Talk:Democratic Underground

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Untitled[edit]

We need something in here about how Democratic Underground doesn't allow criticism of particular democratic politicians even from democrats who just want to improve the party. — Preceding unsigned comment added by 12.2.221.218 (talk) 16:32, 13 May 2012 (UTC)

Removing uncited stuff.[edit]

I removed a bit today. I am wondering though if I ought to remove the DU-glossary stuff. It does add character to the article, but unless reference to DU itself is the source, how can we cite this? I have looked several times and found no real press or book mention of these things anywhere. PLEASE somebody step up to the plate on this? Thanks! (And if you can find RS cites for anything I removed, please feel free to put it back - but DO NOT put it back uncited. I will not edit-war here.) --BenBurch (talk) 18:54, 1 June 2008 (UTC)

Citing DU itself is acceptable in this instance, because we can cite it in the DU article. It's on that basis that we can cite to DU rules. The glossary does add to the article. I think it should stay. JamesMLane t c 01:43, 2 June 2008 (UTC)
Cool. --BenBurch (talk) 02:16, 2 June 2008 (UTC)

Pro- Democratic Underground bias[edit]

In reviewing the History I see all references to Donations and the purge of Clinton supporters have been removed, revealing bias. Without starting an edit war, would anyone of the pro-DU editors care to defend their edits and explain their connections to the owner of the website? MajorRogers (talk) 19:52, 5 August 2008 (UTC)

If you're referring to this edit of mine, the information was largely unsourced and the tone was unencyclopedic. People who want to add stuff like this have to find it reported elsewhere. A fair amount of similar material was removed from the Free Republic article for the same reason. Once there was a news story about the purge at FR, though, it could be referenced. This constraint can be annoying but is required under current Wikipedia policy. If some reliable source, like the New York Observer (and not some right-wing fringe site), runs a story discussing alleged purges at DU, we can consider that for inclusion here.
That DU receives donations is in the article already. Does that point need amplification? I have a vague feeling that there was more detail at one time but that most editors thought it superfluous. We could state that most DU content can be accessed for free by anyone, that DU solicits donations, and that donors have some special privileges. It would be properly encyclopedic for our article to report the percentage of the site's income that comes from advertising versus donations. Unfortunately, I don't think that information is publicly available.
As for me, in case I'm one of the editors of whom you're suspicious: I am a member of DU but, as far as I know, I have no connections to the owners of the website.
By the way, speaking of Free Republic, I dropped it from my watchlist and I'm no longer au courant on what's happening there, but some criticism seesm to have been removed from that article. JamesMLane t c 22:41, 5 August 2008 (UTC)

What does Free Republic have to do with the DU? Why is it referenced--OxAO (talk) 08:57, 28 December 2008 (UTC)

If you mean why is it referenced above, I mentioned it because similar issues had been address in connection with our Free Republic article. Both articles are about online political message boards (and both articles under ArbCom probation). If you mean why is it referenced in the article, a DU admin mentioned FR in responding to charges against DU. His point was that an online message board will often attract contributors with minority (even crackpot) views, and that the tsunami-related criticism of DU was therefore unjustified. A reader who thinks that FR is utterly irrelevant here and that the DU admin's comment shows the total bankruptcy of progressive thought has thus been provided with the information that this is what the admin said. Per WP:NPOV, we report facts about opinions held by prominent adherents, which this is. JamesMLane t c 05:20, 30 December 2008 (UTC)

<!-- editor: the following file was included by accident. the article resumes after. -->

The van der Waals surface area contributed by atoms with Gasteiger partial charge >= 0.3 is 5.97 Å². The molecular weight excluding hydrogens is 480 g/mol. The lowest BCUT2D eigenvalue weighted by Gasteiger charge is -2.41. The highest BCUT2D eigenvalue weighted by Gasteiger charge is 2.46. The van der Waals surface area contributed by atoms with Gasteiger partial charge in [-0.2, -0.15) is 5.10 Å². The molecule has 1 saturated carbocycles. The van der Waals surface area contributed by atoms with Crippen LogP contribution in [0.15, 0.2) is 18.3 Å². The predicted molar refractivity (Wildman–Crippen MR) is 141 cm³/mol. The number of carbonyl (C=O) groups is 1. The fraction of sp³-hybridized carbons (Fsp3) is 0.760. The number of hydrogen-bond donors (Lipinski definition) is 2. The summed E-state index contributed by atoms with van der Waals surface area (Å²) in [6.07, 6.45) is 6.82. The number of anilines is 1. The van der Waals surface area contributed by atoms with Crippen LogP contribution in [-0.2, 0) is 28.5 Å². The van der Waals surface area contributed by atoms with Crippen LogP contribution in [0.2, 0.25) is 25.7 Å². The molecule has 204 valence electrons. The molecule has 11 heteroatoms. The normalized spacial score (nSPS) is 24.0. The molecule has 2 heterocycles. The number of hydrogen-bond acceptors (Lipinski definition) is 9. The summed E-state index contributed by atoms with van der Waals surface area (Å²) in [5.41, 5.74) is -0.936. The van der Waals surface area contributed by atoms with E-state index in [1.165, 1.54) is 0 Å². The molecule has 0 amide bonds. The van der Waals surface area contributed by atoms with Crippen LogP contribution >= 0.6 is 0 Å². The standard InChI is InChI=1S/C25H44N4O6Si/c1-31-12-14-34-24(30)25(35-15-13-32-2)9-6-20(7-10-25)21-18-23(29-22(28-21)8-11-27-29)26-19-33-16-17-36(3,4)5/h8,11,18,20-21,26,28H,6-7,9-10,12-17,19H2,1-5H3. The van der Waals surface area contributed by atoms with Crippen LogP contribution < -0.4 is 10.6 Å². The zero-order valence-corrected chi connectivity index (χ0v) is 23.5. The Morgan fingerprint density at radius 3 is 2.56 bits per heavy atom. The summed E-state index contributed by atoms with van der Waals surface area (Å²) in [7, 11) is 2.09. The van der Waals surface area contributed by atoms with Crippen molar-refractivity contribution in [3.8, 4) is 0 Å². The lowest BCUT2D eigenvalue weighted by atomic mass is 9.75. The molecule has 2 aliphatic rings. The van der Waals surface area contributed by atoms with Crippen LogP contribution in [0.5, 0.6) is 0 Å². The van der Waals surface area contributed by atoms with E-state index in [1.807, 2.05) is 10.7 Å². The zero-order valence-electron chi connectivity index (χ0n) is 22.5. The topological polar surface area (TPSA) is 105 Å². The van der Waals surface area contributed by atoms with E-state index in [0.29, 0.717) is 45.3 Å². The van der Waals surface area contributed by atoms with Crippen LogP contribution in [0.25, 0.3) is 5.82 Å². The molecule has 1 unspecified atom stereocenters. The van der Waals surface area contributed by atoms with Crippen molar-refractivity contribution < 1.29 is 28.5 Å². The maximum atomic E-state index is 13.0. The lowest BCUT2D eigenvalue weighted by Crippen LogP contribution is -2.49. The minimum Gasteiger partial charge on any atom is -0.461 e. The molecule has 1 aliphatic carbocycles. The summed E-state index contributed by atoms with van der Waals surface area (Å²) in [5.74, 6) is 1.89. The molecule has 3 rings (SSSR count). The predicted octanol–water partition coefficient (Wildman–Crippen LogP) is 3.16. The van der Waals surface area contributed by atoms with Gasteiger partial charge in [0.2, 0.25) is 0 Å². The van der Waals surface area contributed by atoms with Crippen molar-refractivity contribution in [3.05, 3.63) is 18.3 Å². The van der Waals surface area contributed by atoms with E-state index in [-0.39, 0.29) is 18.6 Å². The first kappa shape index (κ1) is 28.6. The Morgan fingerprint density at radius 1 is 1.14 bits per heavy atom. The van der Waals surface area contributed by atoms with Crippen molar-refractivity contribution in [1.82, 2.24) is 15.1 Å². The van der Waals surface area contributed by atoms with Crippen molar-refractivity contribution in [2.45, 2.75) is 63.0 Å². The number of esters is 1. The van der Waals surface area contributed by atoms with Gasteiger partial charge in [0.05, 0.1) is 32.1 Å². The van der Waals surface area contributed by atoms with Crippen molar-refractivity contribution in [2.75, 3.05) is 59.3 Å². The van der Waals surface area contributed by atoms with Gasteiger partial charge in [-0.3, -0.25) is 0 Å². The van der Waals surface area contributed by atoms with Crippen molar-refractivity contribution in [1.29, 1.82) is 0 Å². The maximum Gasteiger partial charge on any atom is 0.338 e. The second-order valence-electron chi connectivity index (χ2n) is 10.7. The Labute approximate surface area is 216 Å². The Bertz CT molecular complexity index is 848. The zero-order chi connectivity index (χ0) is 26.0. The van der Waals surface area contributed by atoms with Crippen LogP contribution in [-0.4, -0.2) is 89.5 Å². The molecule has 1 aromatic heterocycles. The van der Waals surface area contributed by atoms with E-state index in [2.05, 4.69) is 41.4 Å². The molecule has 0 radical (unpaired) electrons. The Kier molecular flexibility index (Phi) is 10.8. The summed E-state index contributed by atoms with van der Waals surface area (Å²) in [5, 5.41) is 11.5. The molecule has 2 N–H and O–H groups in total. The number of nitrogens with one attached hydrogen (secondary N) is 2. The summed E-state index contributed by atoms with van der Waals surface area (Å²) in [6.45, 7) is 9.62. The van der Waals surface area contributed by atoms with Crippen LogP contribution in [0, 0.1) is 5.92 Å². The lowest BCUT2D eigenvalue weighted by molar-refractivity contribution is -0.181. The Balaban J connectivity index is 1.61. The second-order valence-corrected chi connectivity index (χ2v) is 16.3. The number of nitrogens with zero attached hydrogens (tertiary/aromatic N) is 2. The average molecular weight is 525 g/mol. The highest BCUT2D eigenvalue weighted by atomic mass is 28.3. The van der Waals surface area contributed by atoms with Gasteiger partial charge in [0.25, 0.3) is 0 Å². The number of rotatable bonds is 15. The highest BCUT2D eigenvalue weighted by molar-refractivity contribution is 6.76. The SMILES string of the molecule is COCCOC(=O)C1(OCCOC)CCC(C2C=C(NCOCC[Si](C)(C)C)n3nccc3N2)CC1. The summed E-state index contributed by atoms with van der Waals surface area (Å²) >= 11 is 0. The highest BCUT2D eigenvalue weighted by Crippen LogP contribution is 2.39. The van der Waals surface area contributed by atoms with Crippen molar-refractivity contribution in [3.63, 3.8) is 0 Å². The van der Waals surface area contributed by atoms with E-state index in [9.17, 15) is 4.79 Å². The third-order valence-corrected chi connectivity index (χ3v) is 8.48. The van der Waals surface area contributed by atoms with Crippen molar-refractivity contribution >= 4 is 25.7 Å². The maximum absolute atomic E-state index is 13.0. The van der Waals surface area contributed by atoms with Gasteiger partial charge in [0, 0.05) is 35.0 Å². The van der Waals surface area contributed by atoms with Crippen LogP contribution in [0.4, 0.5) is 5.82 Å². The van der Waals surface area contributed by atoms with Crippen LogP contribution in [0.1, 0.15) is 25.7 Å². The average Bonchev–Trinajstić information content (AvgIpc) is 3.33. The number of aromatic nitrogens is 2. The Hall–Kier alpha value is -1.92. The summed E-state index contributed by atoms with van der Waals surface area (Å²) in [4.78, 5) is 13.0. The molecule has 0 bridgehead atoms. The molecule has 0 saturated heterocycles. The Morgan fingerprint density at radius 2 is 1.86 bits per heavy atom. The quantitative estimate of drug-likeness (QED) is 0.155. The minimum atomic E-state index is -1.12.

Along the lines of pro-Democratic Underground bias[edit]

Here is an example of bias on Democratic Underground, in that Alcee Hasting's quote was removed from this General Discussion at Democratic Underground on May 6, 2009. http://www.democraticunderground.com/discuss/duboard.php?az=view_all&address=389x5601693#5602666.

"This bill addresses our resolve, to end violence based on prejudice, and to guarantee that all Americans regardless of race, color, religion, national origin, gender, sexual orientation, gender identity, or disability, or all of these philias (pedophilia being one of those he mentioned), fetishes, and isms, that were put forward, need not live in fear because of who they are. I urge my colleagues to vote in favor of this rule, so that we continue to move this country toward fully achieving its' promise, of justice, and liberty for all Americans."

A video of the above can be found here -- http://www.youtube.com/watch?v=WBYhkQpcQxY&eurl=http%3A%2F%2Fwww%2Ewikio%2Ecom%2Fvideo%2F1077599&feature=player_embedded

For those that would question the validity of this information, try posting Alcee's quote in a General Discussion forum, and then watch how fast it is removed. Whether the quote is relevant to what is being discussed, or whether it is its' own thread, Alcee's quote will be removed promptly.

If this isn't bias, then what is? —Preceding unsigned comment added by Blaggo Waggo (talkcontribs) 18:45, 6 May 2009 (UTC)

Our article states, in the first paragraph, that DU is for people who are "generally supportive of progressive ideals and support Democratic candidates for political office." Thus our article makes clear that DU is not, and does not purport to be, an unbiased forum. The citation to DU's own rules is better support for that point than the treatment of one specific quotation. I doubt that a day goes by without the DU moderators removing a post that violates DU rules, and there's no point in our trying to catalog each such incident. JamesMLane t c 15:20, 7 May 2009 (UTC)
"progressive ideals"? What does that even mean? It's quite obvious that the posters there have a strong liberal lean. That needs to be stated in the lead more definitively. Enigmamsg 18:58, 14 August 2009 (UTC)
I'd say that "progressive" means roughly the same as "liberal" in the American sense, but Europeans often use "liberal" to mean "supporting unfettered free markets", so "progressive" is a better choice. JamesMLane t c 02:51, 15 August 2009 (UTC)

Notability?[edit]

There's very little here to suggest this is a notable website. All I see is a link to a doctoral thesis and some vague references to statistics (which have never been a factor in notability). Please close this article. —Preceding unsigned comment added by 24.148.7.199 (talk) 04:30, 8 May 2009 (UTC)